eso0020 — Communiqué de presse institutionnel
With the VLT Interferometer towards Sharper Vision
The Nova-ESO VLTI Expertise Centre Opens in Leiden (The Netherlands)
24 mai 2000
European science and technology will gain further strength when the new, front-line Nova-ESO VLTI Expertise Centre (NEVEC) opens in Leiden (The Netherlands) this week. It is a joint venture of the Netherlands Research School for Astronomy (NOVA) (itself a collaboration between the Universities of Amsterdam, Groningen, Leiden, and Utrecht) and the European Southern Observatory (ESO). It is concerned with the Very Large Telescope Interferometer (VLTI).
The inaugural ceremony is preceded by a scientific workshop on ground and space-based optical interferometry.
NEVEC: A Technology Centre of Excellence
As a joint project of NOVA and ESO, NEVEC will develop in the coming years the expertise to exploit the unique interferometric possibilities of the Very Large Telescope (VLT) - now being built on Paranal mountain in Chile. Its primary goals are the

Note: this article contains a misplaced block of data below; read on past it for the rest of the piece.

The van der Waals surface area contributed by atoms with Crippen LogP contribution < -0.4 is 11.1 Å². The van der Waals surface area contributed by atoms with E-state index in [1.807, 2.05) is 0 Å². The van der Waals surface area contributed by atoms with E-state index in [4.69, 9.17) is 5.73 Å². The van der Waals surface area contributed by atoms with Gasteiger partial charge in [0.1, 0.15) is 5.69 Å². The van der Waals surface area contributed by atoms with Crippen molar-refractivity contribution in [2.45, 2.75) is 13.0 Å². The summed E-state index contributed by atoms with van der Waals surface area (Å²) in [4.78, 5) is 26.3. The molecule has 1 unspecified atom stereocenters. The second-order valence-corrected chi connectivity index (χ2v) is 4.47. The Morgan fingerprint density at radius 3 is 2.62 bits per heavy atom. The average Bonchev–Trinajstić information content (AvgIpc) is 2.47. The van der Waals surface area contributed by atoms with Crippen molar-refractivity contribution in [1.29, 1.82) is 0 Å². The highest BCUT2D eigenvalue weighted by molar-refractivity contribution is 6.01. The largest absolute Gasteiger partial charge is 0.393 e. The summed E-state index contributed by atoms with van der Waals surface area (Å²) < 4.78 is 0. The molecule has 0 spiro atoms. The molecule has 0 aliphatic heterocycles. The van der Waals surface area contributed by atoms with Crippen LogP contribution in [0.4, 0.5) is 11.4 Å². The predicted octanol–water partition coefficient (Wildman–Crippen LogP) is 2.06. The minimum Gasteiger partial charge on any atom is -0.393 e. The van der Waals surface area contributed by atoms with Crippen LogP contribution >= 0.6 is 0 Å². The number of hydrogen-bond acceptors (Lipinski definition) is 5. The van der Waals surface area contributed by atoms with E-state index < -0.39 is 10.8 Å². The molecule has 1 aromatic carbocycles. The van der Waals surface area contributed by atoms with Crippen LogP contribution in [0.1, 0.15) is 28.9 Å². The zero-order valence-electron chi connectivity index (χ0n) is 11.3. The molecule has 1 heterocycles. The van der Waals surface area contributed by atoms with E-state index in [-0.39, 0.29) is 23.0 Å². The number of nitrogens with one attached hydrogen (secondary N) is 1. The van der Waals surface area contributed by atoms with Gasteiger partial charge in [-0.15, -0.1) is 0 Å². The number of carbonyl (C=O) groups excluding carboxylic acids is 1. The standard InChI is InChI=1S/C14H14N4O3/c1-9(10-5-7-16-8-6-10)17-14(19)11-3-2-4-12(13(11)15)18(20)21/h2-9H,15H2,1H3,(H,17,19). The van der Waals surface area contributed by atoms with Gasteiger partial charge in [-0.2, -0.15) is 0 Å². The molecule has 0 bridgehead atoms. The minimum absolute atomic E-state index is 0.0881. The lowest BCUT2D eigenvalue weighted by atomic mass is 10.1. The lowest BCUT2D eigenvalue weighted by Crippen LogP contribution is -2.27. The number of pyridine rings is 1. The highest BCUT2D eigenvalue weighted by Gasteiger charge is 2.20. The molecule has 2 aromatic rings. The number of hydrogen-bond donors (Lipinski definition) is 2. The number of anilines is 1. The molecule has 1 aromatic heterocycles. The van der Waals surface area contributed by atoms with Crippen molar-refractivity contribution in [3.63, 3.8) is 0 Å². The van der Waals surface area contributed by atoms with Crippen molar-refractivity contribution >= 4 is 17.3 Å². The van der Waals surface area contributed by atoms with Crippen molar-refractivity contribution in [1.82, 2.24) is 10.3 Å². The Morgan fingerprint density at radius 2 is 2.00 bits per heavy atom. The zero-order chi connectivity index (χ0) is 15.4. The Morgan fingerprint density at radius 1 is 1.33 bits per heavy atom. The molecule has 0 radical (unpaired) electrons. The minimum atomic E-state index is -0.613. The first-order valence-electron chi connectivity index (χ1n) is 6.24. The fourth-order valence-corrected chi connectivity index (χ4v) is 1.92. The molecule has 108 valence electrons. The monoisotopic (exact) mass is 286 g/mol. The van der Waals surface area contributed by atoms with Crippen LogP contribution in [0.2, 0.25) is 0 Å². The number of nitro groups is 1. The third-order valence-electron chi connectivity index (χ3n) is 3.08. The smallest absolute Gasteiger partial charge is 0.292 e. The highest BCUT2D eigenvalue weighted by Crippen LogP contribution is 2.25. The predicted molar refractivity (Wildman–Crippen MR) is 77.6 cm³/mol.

- development of instrument modeling, data reduction and calibration techniques for the VLTI;
- accumulation of expertise relevant for second-generation VLTI instruments; and
- education in the use of the VLTI and related matters.
NEVEC will develop optical equipment, simulations and software to enable interferometry with VLT . The new Center provides a strong impulse to Dutch participation in the VLTI. With direct involvement in this R&D work, the scientists at NOVA will be in the front row to do observations with this unique research facility, bound to produce top-level research and many exciting new discoveries.
The ESO VLTI at Paranal
The ESO VLT facility at Paranal (Chile) consists of four Unit Telescopes with 8.2-metre mirrors and several 1.8-metre auxiliary telescopes that move on rails. While each of the large telescopes can be used individually for astronomical observations, a prime feature of the VLT is the possibility to combine all of these telescopes into the Very Large Telescope Interferometer (VLTI).